7.0 Quake near Christchurch, New Zealand  - related image preview

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7.0 Quake near Christchurch, New Zealand  - related image preview

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7.0 Quake near Christchurch, New Zealand

Residents of Christchurch, New Zealand, and surrounding communities were rattled awake at 4:35 a.m. on September 4, 2010, when a magnitude 7.0 earthquake shook the region. As this map shows, the quake was centered about 45 kilometers (30 miles) west of Christchurch. Made from data from the Shuttle Radar Topography Mission, the map illustrates how geologic activity shaped the region and why it makes Christchurch vulnerable to earthquake damage.

New Zealand sits on top of the boundary between the Pacific and Australian tectonic plates. The two plates slip past each other in the South Island, creating the Alpine Fault. Over time, the motion has built the Southern Alps. The uplift in the mountains makes it easy for geologists to identify the Alpine Fault.

The September 4 earthquake, however, did not occur on the Alpine Fault. It happened along an east-west fault that had not been identified before. Several faults are scattered across New Zealand’s South Island, and all are associated with the motion of the two tectonic plates. The faults are identifiable by the way they deform the ground. The fault responsible for the September 4 earthquake had not been mapped because it was buried under the Canterbury Plains.

The Canterbury Plains are flatlands between the Southern Alps and the Pacific Ocean. They were created as rivers running out of the mountains at the end of the last ice age (about 16,000 years ago) deposited gravel and sand. The deposits buried any sign of geologic activity, hiding faults on the plain.

The gravel deposits that made the plains also made the September 4 earthquake more destructive than it might otherwise have been. The gravel transmits energy, amplifying the ground shaking even at distances far from the center of the quake. It is as if the Canterbury Plains were made of gelatin.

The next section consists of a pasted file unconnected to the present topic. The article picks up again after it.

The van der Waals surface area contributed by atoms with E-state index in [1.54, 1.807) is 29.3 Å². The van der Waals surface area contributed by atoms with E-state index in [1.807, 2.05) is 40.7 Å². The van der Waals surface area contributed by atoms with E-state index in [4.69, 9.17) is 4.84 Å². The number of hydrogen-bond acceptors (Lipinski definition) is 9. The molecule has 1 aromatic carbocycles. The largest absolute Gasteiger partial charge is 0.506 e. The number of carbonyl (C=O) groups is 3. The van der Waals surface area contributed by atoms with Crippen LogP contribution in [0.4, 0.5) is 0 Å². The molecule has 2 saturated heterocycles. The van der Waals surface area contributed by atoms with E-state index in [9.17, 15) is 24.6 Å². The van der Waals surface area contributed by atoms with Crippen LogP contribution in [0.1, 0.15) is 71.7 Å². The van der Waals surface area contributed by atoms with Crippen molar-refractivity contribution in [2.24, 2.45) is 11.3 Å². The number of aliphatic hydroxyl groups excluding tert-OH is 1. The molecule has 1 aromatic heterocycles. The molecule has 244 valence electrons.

The gravel and sand soil of the alluvial plain is also very prone to liquefaction, meaning the soil acts like a liquid during the quake. The shaking re-arranges the gravel, compressing it and causing the surface to sink. Water in the soil is pushed out by the compression, creating fountains and mud and sand volcanoes. Several such events were reported in and around Christchurch on September 4.

  1. References

  2. Environment Canterbury. The solid facts on Christchurch liquefaction. Accessed September 7, 2010.
  3. GeoNet. (2010, September 7). Darfield earthquake damages Canterbury. Earthquake Commission and GNS Science. Accessed September 7, 2010.
  4. GNS Science. (2010, September 6). Canterbury fault had not ruptured for at least 16,000 years. Accessed September 7, 2010.
  5. Rowan, C. (2010, September 6). Tectonics of the M7 earthquake near Christchurch, New Zealand. Highly Allochthonous. Accessed September 7, 2010.
  6. Smith. E. (2010, September 6). Professor Euan Smith on lessons from the quake. Science Media Center (New Zealand). Accessed September 7, 2010.
  7. United States Geological Survey. (2010, September 7). Magnitude 7.0 – South Island of New Zealand. Accessed September 7, 2010.
  8. Winter, D. (2010, September 5). What happened under Canterbury yesterday morning. the atavism, SciBlogs. Accessed September 7, 2010.

NASA Earth Observatory image created by Jesse Allen, using earthquake and plate tectonics data from the USGS Earthquake Hazard Program, elevation data from the Shuttle Radar Topography Mission (SRTM) courtesy of the University of Maryland’s Global Land Cover Facility, and and ocean bathymetry data from the British Oceanogprahic Data Centre’s (BODC) General Bathymetric Chart of the Oceans (GEBCO). Caption by Holli Riebeek.

Published September 7, 2010
Data acquired September 3 - 6, 2010

Space Shuttle > SRTM